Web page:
DRINK: High on the Vine

EamesThink Colorado’s too high for fine wine? Elevation and chilly nights combine to make some tasty juice at Alfred Eames Cellars.

Colorado’s high elevation draws mountaineers, free spirits, and Olympic hopefuls, but it’s never been a prime lure for winemakers. The thin air didn’t stop Alfred Eames, however. In fact, the undaunted oenologist is the proprietor of Alfred Eames Cellars in Paonia, Colorado, which—at 5,980 feet—is the third highest vineyard in the U.S.

Eames, 62, learned the art of winemaking in the Rioja region of Spain in the early 1960s. “I was traveling around and would offer to work for room and board. The very simple, natural way of growing and fermenting wine really appealed to me,” he says. “I’d never drank wine with dinner before, only beer. I was just a kid from Wisconsin.”

The ample sun of southwestern Colorado proved ideal for growing grapes. After trying “seven or eight varietals,” Eames settled on pinot noir. He devotes all 9 acres of his vineyard to the grape. Lauded for its sensitivity in the movie Sideways, pinot noir likes cold nights in the fall before harvesting, which it gets courtesy of the high elevation here. But late frosts can kill an entire harvest.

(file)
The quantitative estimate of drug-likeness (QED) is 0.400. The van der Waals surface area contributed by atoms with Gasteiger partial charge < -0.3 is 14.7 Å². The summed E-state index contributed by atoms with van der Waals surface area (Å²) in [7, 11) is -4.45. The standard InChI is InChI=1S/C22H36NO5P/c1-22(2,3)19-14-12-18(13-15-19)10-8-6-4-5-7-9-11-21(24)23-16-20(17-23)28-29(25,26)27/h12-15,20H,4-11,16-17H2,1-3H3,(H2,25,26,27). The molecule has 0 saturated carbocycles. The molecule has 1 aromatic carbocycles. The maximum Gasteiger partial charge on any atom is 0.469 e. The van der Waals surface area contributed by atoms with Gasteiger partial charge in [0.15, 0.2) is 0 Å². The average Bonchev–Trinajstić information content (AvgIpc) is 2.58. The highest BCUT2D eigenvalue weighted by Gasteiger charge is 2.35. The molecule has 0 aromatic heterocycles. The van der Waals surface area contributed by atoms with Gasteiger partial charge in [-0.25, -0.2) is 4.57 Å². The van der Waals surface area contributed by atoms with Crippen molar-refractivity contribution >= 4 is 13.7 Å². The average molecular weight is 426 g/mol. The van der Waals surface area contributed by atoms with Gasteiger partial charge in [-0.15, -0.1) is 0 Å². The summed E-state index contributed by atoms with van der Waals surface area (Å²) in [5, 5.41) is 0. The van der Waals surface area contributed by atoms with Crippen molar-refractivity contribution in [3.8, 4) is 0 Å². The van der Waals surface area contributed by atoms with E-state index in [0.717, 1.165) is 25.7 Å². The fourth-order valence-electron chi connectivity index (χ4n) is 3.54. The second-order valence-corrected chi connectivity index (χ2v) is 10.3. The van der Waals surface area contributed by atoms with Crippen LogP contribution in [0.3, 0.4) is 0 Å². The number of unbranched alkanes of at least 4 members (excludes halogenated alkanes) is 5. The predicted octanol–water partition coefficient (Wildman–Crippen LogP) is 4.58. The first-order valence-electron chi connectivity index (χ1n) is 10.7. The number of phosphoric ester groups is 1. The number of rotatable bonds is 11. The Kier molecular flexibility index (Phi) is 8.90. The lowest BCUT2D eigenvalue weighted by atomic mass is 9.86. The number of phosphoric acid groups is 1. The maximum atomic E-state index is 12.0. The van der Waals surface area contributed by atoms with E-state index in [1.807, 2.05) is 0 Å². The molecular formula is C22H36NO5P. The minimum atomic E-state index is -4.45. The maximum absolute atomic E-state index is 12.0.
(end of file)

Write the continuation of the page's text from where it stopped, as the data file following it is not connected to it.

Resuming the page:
“That’s our trade-off. When it makes it, the pinot is incredible. Great character. But sometimes they don’t make it,” says Eames, who lost his 2007 crop to subfreezing temperatures.

Eames does not have any employees, other than at harvest and bottling time. “I’m as big as I can be,” explains Eames. “It allows less investment, but it’s more hard work.” In this spirit, he’s a proponent of “open-vat” (aerobic) fermentation in masonry vats (as opposed to steel, which is most common for anaerobic fermentation, or plastic), which transfers heat evenly.

“My theory is that open-vat fermentation is more natural. The juice is more exposed to this environment, and I like doing it that way, all of which have some affect on taste,” he explains. Once fermented, he barrels his pinots for about 18 months in French oak.
In addition to pinot noir, Eames also ferments cabernet franc, cabernet sauvignon and merlot grapes that he buys from Orchard Mesa of Palisade for his blended wines. He makes a total of 1,400 cases annually, 300 of which are pinot noir. “I have more fun blending than anything else,” he says. “It’s by far the most creative part of what I do. I don’t claim to know more. I just like doing it my way.”

For more info or to order wines, go to www.alfredeamescellars.com or call 970-527-3269.

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